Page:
It’s just another day as Marley and I make our way to Dave and the lighthouse. We turn quickly into an alley when we see a small group of humans approaching. We watch from the shadows as they walk by: there’s a scruffy man wearing a Sheriff’s hat, a striking woman with a sword, and a very delicious looking man with a crossbow. In a different world, maybe I’d be that badass woman with the sword. And maybe Dave would be the hot man with the crossbow. There’s always fantasies, right? I smile and lose myself in thought . . . I picture Dave watching me with hungry eyes while he pulls out his rigid crossbow. I wait on a bed of black satin sheets dressed in a leather bustier ala Xena the Warrior Princess, my own hunger grows … “What? Ow! That hurts, Marley!” I yelp after Marley nipped my hand, and then I see what Marley was warning me about, zombies. “Oh crap.”
At quick count, there are about ten of them, maybe twelve. There are three adults, but I go numb when I realize most of them are just kids. They’re all wearing costumes, one girl—dressed as a princess in an ice blue dress—is even clinging to a plastic pumpkin overflowing with candy. The smallest is a boy. He is dressed all in black and has on a black cape and a black mask. He looks about five. I feel something break inside of me. I want to scream and curse at the gods. This is so unfair, so cruel! Such a very very mad world. I’d cry if I had any tears left. “Where did they come from, Marley?” We must have been in such a hurry to hide from the living that we walked right into Trick or Treat Alley.
Marley and I spot a dumpster a few feet away, so we creep over to it and hide. We look around for an escape route, but it’s a dead-end, there’s no way out. Well, there’s a fence behind the dumpster, but it’s locked and it’s too high to climb over. I wouldn’t leave Marley anyway. I consider wrapping him around my shoulders like a cloak and trying to climb the fence, but it’s too late. The zombies are closing in, shuffling our way in a sweep formation. I don’t think it’s candy they want. And even though the thought makes me want to throw-up, I’m down to just one thing, and I’m starting to scare myself.
“Marley, listen to me. We have to get past them. We have to get to Dave. If we stay here we die.”
How I wish I had that sword, that crossbow. I’d even be happy with a stick to protect myself. I don’t relish the thought of hurting a child, but they’re not children, not anymore. I have to remember that. I’ve been trying my best to live a skillful life of non-harming–“What would Pema do?”–but I don’t see any other way here. I guess I’ll have to repair my Karma in my next life. Maybe Dave, Marley and I can all come back together.
Just survive somehow, Sam, I hear Dave’s voice echo in my ears. It brings me back to reality, and I am reminded of the only thing that matters. Reaching Dave.
“Okay, Marley, let’s both head toward the little one in black. He’s smallest, I mean, it’s smallest. It shouldn’t be that hard to get around or…you know,” I say, choking back a sob. “Let’s go.”
I start to get up, but Marley stands over me and uses his snout to push me back to the ground.
“Stop messing around, Marley, we’re wasting time. I don’t want to do it either, but I don’t want to die. At least this way we have a chance.”
I try again to stand up but Marley won’t budge. Just as stubborn as Bob was. Yep, some things never change.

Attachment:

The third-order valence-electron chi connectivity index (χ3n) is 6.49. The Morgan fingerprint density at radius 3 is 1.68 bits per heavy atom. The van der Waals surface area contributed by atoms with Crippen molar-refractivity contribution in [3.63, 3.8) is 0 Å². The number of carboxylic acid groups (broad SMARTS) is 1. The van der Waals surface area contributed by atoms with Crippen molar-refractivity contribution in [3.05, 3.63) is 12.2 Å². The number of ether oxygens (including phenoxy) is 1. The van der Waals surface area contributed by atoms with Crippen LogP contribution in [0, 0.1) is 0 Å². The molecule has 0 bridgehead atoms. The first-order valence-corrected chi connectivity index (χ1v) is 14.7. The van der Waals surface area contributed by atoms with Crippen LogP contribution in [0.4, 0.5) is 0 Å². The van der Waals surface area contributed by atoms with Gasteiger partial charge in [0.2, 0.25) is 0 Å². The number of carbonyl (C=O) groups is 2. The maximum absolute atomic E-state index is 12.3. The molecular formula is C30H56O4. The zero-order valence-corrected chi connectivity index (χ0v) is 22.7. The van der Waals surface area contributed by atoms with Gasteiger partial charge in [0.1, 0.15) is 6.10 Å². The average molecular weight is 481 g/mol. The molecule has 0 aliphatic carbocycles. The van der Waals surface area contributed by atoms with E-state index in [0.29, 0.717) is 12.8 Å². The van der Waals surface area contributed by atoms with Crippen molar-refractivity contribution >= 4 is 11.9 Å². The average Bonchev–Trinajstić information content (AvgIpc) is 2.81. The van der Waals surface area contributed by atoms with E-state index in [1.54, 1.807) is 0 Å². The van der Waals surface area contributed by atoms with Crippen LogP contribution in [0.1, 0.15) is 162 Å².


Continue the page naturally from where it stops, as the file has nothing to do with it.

“Mar…” I start to say, but he lifts the corner of his jowl and quietly growls at me. His amber eyes go pitch black and in that moment I fear he’s been turned. I fully expect him to attack me, and I’m stunned into paralysis. How can I hurt Marley? He’s my dog, my friend. But how can I not protect myself?
I’m about to throw Marley off of me and sprint for my life, when he must smell my fear. He lowers his head to mine and licks me on the cheek. Marley growls lowly again, but this time I realize it’s not a growl, he is saying, “Shhhhhh.” His black eyes gaze deeply into mine. They flicker again with amber light; they implore me to trust him. So I take a deep breath, and I do.
I hide my head in Marley’s furry neck and drink in his cinnamon scent. He leans into me, drapes himself over me like a security blanket. I feel like Marley is holding me in his arms, and I feel safe. Protected. The way I felt with Dave.
I close my eyes and think back to the time Dave and I went to the beach after my mother died. We scattered her ashes at sunset from the top of the lighthouse while the sky was quite a lovely fire. And then we sat on the wet sand of the shore and took turns drinking out of a big bottle of wine, sharing memories and listening to sad songs on Spotify under the glow of a blood red moon (“My favorite dreams of you still wash ashore. . .”). I spent all of that night crying in Dave’s arms. I told him I felt weak for crying, that I hated feeling sad. I just wanted it all to go away, I just wanted my mother, I just wanted … something I could never have. “I don’t want to feel anymore, Dave, I’m so tired of all this sadness.”
Dave wrapped his arms tighter around me and said, “You have to feel it, Sam, the only way out is through. You can’t sleep-walk through your life. Dolor hic tibi proderit olim, someday this pain will be useful to you.” He pulled me closer and sang, “Don’t let your eyes refuse to see; Don’t let your ears refuse to hear; Or you ain’t never going to shake this sense of sadness; I could hold you in my arms, I could hold on forever…”
I lift my head up from Marley’s neck and open my eyes.
The princess zombie is right in front of us. And she is looking directly at me. Her eyes are vacant, there’s no fire, no expression. No expression, she’s just staring coldly.
My body goes rigid against Marley.